James Moore: The high street of the future: huge chains and a few boutique players
Outlook There has been much excitement and bluster about the early figures emerging from planet retail. But while footfall figures and early numbers from John Lewis offer some talking points, they don't really tell us all that much about the bigger picture, which will only emerge after the new year when trading statements start to be released.
Boxing Day, when footfall was up despite striking Tube drivers serving as the belated appearance of the Grinch that stole Christmas, cheered. The clouds were back on the 27th. But John Lewis said it was doing fine, thanks very much.
Perhaps the best indicator of clouds on the horizon, however, was the fact that it took only a day or so of post-Christmas trading for yet another high-street chain to call in the administrators. Jeans retailer D2 has joined La Senza in debtor's purgatory. More, including Past Times, will surely follow in the new year.
Aggressive discounting by those with the financial firepower to manage with wafer-thin margins is what has helped to maintain consumers' interest. The Napoleonic jibe suggesting that England is a nation of shopkeepers should be rephrased. This is a nation of shoppers, and there's nothing like a sign saying 25 per cent or more off to get its citizens reaching for their maxed-out credit cards, whether on the high street or online.
Those with too little clout or too much debt to indulge in the discounting binge will find the going very tough, though, and that will likely be reflected in earnings statements later in the new year, rather than the sales figures which will start coming in next week.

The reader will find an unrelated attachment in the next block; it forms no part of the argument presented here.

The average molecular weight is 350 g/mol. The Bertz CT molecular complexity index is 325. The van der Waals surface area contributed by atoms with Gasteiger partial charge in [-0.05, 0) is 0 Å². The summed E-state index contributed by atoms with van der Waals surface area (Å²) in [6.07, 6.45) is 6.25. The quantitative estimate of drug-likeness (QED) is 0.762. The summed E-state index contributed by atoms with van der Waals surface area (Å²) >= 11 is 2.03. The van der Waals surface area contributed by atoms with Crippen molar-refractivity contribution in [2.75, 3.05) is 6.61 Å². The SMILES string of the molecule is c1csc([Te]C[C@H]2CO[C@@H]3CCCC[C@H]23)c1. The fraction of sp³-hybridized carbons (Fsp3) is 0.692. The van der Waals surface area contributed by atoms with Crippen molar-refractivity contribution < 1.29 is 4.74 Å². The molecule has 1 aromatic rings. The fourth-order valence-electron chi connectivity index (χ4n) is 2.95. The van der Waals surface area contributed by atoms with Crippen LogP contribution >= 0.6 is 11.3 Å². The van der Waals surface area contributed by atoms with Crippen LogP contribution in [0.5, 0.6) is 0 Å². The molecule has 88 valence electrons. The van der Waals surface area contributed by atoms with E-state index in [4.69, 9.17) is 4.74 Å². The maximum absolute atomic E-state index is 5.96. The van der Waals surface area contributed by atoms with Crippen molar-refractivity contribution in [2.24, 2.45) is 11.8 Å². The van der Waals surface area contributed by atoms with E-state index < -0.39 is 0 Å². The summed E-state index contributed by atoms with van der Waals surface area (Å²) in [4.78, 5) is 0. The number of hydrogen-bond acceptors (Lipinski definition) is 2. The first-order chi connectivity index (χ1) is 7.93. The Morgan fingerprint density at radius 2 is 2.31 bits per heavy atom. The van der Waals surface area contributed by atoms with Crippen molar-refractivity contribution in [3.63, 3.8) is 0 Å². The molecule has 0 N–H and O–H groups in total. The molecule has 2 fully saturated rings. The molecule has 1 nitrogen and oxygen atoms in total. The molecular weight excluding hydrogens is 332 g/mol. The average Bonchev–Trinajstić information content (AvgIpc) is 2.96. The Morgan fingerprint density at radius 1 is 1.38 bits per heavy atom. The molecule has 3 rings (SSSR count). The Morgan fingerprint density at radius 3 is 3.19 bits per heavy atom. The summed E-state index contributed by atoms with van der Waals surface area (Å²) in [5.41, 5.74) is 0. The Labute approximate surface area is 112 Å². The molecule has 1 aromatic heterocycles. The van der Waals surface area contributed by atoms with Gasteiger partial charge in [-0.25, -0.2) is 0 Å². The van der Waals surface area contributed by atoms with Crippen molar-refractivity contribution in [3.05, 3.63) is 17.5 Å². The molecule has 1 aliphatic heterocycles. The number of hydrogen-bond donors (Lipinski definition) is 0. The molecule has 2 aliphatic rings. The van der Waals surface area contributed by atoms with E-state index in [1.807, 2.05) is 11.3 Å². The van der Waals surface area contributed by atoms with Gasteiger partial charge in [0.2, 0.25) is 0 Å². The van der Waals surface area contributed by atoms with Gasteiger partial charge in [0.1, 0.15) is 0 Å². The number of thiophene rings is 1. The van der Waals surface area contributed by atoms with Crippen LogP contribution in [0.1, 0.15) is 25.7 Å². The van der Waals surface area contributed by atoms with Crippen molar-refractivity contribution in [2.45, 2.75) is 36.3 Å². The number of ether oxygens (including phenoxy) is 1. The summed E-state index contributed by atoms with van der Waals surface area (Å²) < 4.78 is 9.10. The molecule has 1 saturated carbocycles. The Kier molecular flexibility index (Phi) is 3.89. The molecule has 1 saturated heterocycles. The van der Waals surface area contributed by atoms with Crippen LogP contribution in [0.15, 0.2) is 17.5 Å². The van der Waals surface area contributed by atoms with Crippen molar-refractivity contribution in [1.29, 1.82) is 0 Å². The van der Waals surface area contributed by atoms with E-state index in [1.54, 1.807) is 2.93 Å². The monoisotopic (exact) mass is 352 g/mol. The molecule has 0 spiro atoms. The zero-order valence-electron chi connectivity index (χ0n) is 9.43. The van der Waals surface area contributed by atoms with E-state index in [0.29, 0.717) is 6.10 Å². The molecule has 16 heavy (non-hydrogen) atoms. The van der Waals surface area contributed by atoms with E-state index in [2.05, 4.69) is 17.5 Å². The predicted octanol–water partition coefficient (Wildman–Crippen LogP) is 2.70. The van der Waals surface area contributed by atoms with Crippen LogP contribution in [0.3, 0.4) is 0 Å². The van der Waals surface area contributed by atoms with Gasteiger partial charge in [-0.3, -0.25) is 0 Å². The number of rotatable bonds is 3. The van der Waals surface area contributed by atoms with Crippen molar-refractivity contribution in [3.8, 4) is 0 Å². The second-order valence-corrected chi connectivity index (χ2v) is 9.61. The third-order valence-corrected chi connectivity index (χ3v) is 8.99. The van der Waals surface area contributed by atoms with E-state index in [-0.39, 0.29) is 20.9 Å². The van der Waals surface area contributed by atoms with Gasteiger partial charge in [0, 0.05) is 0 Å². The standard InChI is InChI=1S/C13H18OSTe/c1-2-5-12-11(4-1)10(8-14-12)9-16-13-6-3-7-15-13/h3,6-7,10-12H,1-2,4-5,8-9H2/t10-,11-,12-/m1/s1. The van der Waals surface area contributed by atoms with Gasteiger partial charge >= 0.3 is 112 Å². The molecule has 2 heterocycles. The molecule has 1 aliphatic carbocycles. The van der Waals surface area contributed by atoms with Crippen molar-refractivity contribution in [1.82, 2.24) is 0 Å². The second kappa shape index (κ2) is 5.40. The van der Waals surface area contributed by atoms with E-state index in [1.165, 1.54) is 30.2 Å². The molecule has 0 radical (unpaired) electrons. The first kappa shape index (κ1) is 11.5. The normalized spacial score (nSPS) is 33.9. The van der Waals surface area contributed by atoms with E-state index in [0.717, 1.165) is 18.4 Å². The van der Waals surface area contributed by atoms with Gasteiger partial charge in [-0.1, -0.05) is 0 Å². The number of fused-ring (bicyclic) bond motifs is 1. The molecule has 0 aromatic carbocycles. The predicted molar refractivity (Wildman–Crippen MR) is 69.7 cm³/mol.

It will also be reflected in a slew of insolvencies. They will keep the accountancy firms happy if no one else. With the internet channel continuing to grow like China on amphetamines, and dominated by big guns, we may be on the verge of a clear-out unlike anything seen before.
If there is a silver lining, it may be the creation of a two-tier retail market, dominated by giant mega-chains competing on price and smaller, boutique players competing by providing something quite different.
Take music, dominated by online retailers (and online product) with the only chain of note that remains (HMV) in the midst of a desperate struggle. Yet in an old brewery off Brick Lane in London, Rough Trade East appears to be thriving, despite prices that would make anyone with an Amazon-equipped smartphone wince. In part, this is because it is a "destination" retailer, complete with coffee shop and friendly, knowledgeable staff who are enthusiastic about what they sell. In part it is because it is able to strike deals with small record labels to allow it to sell the releases of hot underground artists before they go on general release. Then there is its innovative "album club". Whatever, it works.
There are also, it should be said, bookshops around that have followed a similar model, against a similar trading backdrop. If other, equally innovative retailers follow in their wake, perhaps there could be afuture for the high street after all.
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